Valerie Watts has hit the city council like a hurricane. The incoming chief executive has caused a stir, for the most part, by saying little more than the obvious. In particular, it was already well-known that the city council wants to off-load the ownership and/or the management of the City of Derry Airport.
But intentions are one thing. Achieving them is quite another. Finding a buyer for the airport is likely to prove very difficult.
This is a very bad time for the airline industry. Europe’s most profitable airline, Ryanair, expects to make a loss in the second half of this year. That follows a 77% fall in profits in the first half of 2008.
Ryanair is not just a bellweather for the health of Europe’s airline sector. It is also very important to the future of the City of Derry Airport. It is, effectively, the only commercial scheduled airline operating from the airport.
Loganair/British Airways has ceased to operate its flights to Glasgow. And the peformance of the Aer Arann flights to Dublin is woeful. A year ago, more than half of the seats on the daily Derry to Dublin flights were sold. Now, despite heavy discounting, less than a third of seats are paid for. The route survives thanks only to a heavy subsidy from the Republic’s hard-pressed exchequer.
According to the Sunday Tribune, each single journey between Derry and Dublin costs the Irish taxpayer €95 in subsidy. As single flights can be bought for as little as €10 (including taxes), €1 paid by a passenger may be matched by €9.50 from the Irish taxpayer. The direct flight to Dublin is a pleasant luxury, but on these figures looks unlikely to survive. It is certainly will not if the Tribune is successful in its campaign to end the subsidy. In any case, the route can be regarded as a public service – of questioned legitimacy – rather than a commercial operation.
Consequently, the Dublin route may go the same way as BA’s Glasgow service and Ryanair’s East Midlands and Bristol services, which were recently chopped. Ryanair has now launched other services to Birmingham and London Luton, for which it is too early to assess performance.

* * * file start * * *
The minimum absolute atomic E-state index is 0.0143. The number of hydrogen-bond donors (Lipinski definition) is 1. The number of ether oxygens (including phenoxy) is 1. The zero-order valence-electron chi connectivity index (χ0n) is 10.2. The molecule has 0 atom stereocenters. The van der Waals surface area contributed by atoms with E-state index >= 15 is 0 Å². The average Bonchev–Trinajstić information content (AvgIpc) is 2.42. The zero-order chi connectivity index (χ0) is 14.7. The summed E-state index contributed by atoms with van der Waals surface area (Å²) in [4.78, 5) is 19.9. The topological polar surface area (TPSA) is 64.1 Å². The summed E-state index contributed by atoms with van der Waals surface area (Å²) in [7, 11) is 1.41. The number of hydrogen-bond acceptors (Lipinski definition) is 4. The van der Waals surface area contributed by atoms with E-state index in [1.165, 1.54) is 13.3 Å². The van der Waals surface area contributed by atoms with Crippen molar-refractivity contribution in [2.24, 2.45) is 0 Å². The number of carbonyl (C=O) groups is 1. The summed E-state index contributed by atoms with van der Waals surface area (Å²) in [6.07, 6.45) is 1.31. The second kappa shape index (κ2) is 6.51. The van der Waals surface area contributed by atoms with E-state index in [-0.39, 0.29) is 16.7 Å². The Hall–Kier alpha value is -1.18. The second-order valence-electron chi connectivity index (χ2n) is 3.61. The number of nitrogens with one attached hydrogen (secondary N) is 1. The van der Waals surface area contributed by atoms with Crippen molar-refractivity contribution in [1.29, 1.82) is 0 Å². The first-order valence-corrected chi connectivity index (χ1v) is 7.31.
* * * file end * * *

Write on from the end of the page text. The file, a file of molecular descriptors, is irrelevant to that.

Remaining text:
Other Ryanair routes remain a worry. In August, Ryanair’s average loading across all its operations was 81% (down from 90% the previous year). Even taking into account that Ryanair could not sell all seats into and out of Derry until this month because of restrictions related to the short runway, none of its Derry routes matched the airline’s average performance.
The best local services last month were London Stansted and Liverpool, on which three quarters of available seats were sold (though this was less than 60% of the actual seats on the planes). Passenger loadings on the Bristol flights were a mere 46% of saleable seats, or 36% of total seats. No wonder Ryanair axed the service.
But Ryanair’s service to Glasgow Prestwick was running with average passenger numbers below those of its now ended East Midlands route. It seems that Ryanair’s Prestwick route is sustainable only if it can pick up significant additional passengers as a result of BA/Loganair ending their Glasgow service.
The point needs to be stressed, though, that all of Ryanair’s Derry routes perform less well than the airline’s average performance. And that average performance, we must remember, is now a loss-making one. Despite Ryanair’s continued statement of intent to continue using Derry airport, on these figures it may yet change its mind.
Let us hope it does not come to this – travel from a Belfast airport is much less convenient. But any potential buyer of the City of Derry Airport would certainly consider the passenger loadings and dependence on a single airline in making a decision on whether to purchase.
The reality is that for the airport to be a viable proposition for a commercial operator, it needs to have more than a single core airline operating from it. For several years, the council has attempted to attract scheduled services to continental destinations from Derry. All attempts have so far been unsuccessful, though I am told that people within the council remain optimistic. But given that routes from Belfast to Barcelona, Warsaw, Paris and Rome have all been closed down because of the current economic climate, the chances in the short-term of a continental destination from Derry opening up and proving profitable do not look good.
I am not privy to the commercial discussions taking place between Derry City Council and airline operators. But logically the future of our airport is as a regional airport, flying smaller, more fuel-efficient, planes to other cities in the UK and, possibly, Ireland. This is exactly the type of operation that is run by FlyBE and on which, contrary to past Ryanair’s predictions, it is making a profit.
The future of the City of Derry Airport, whether sold-off or not, could depend on the city council’s success in attracting FlyBE to operate from here.